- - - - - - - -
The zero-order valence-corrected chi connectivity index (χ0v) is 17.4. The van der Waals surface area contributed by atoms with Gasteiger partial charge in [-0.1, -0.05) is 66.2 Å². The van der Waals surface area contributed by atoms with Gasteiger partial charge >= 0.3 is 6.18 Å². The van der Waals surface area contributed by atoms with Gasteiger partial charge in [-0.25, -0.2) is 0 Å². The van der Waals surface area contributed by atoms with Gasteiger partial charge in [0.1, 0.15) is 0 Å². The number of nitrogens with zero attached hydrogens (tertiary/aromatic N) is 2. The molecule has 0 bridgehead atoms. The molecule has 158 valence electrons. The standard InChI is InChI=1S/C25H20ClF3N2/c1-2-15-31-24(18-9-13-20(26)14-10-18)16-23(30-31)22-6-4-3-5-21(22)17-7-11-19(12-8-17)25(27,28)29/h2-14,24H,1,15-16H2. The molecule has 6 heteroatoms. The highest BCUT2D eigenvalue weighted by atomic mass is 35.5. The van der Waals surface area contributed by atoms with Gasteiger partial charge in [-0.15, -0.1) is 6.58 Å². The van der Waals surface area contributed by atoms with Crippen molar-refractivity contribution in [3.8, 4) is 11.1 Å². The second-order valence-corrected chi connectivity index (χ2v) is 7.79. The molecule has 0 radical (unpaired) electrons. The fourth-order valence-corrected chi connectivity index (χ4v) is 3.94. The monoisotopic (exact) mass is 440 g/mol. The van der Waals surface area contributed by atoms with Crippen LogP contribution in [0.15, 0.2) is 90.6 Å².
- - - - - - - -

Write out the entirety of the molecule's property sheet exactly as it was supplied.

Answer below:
The zero-order valence-corrected chi connectivity index (χ0v) is 17.4. The van der Waals surface area contributed by atoms with Gasteiger partial charge in [-0.1, -0.05) is 66.2 Å². The van der Waals surface area contributed by atoms with Gasteiger partial charge >= 0.3 is 6.18 Å². The van der Waals surface area contributed by atoms with Gasteiger partial charge in [-0.25, -0.2) is 0 Å². The van der Waals surface area contributed by atoms with Gasteiger partial charge in [0.1, 0.15) is 0 Å². The number of nitrogens with zero attached hydrogens (tertiary/aromatic N) is 2. The molecule has 0 bridgehead atoms. The molecule has 158 valence electrons. The standard InChI is InChI=1S/C25H20ClF3N2/c1-2-15-31-24(18-9-13-20(26)14-10-18)16-23(30-31)22-6-4-3-5-21(22)17-7-11-19(12-8-17)25(27,28)29/h2-14,24H,1,15-16H2. The molecule has 6 heteroatoms. The highest BCUT2D eigenvalue weighted by atomic mass is 35.5. The van der Waals surface area contributed by atoms with Gasteiger partial charge in [-0.15, -0.1) is 6.58 Å². The van der Waals surface area contributed by atoms with Crippen molar-refractivity contribution in [3.8, 4) is 11.1 Å². The second-order valence-corrected chi connectivity index (χ2v) is 7.79. The molecule has 0 radical (unpaired) electrons. The fourth-order valence-corrected chi connectivity index (χ4v) is 3.94. The monoisotopic (exact) mass is 440 g/mol. The van der Waals surface area contributed by atoms with Crippen LogP contribution in [0.15, 0.2) is 90.6 Å².